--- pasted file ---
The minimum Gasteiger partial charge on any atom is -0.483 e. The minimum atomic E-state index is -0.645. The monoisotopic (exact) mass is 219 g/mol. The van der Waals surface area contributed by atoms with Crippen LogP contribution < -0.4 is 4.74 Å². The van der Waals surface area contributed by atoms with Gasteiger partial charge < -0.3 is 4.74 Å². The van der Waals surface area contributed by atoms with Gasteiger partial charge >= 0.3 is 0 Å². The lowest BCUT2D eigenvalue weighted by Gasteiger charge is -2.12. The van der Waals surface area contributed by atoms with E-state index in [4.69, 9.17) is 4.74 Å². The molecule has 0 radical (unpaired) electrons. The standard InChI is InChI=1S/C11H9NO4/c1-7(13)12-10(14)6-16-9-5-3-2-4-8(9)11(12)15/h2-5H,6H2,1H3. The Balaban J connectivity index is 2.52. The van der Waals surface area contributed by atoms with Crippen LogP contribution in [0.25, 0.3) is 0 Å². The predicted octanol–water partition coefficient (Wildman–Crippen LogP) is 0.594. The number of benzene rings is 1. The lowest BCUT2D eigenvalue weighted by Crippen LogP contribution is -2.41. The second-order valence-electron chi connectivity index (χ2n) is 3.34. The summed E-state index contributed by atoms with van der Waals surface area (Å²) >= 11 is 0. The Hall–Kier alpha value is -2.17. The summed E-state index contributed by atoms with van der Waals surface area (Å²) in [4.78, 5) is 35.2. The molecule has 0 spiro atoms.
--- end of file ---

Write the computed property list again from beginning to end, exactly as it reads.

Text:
The minimum Gasteiger partial charge on any atom is -0.483 e. The minimum atomic E-state index is -0.645. The monoisotopic (exact) mass is 219 g/mol. The van der Waals surface area contributed by atoms with Crippen LogP contribution < -0.4 is 4.74 Å². The van der Waals surface area contributed by atoms with Gasteiger partial charge < -0.3 is 4.74 Å². The van der Waals surface area contributed by atoms with Gasteiger partial charge >= 0.3 is 0 Å². The lowest BCUT2D eigenvalue weighted by Gasteiger charge is -2.12. The van der Waals surface area contributed by atoms with E-state index in [4.69, 9.17) is 4.74 Å². The molecule has 0 radical (unpaired) electrons. The standard InChI is InChI=1S/C11H9NO4/c1-7(13)12-10(14)6-16-9-5-3-2-4-8(9)11(12)15/h2-5H,6H2,1H3. The Balaban J connectivity index is 2.52. The van der Waals surface area contributed by atoms with Crippen LogP contribution in [0.25, 0.3) is 0 Å². The predicted octanol–water partition coefficient (Wildman–Crippen LogP) is 0.594. The number of benzene rings is 1. The lowest BCUT2D eigenvalue weighted by Crippen LogP contribution is -2.41. The second-order valence-electron chi connectivity index (χ2n) is 3.34. The summed E-state index contributed by atoms with van der Waals surface area (Å²) >= 11 is 0. The Hall–Kier alpha value is -2.17. The summed E-state index contributed by atoms with van der Waals surface area (Å²) in [4.78, 5) is 35.2. The molecule has 0 spiro atoms.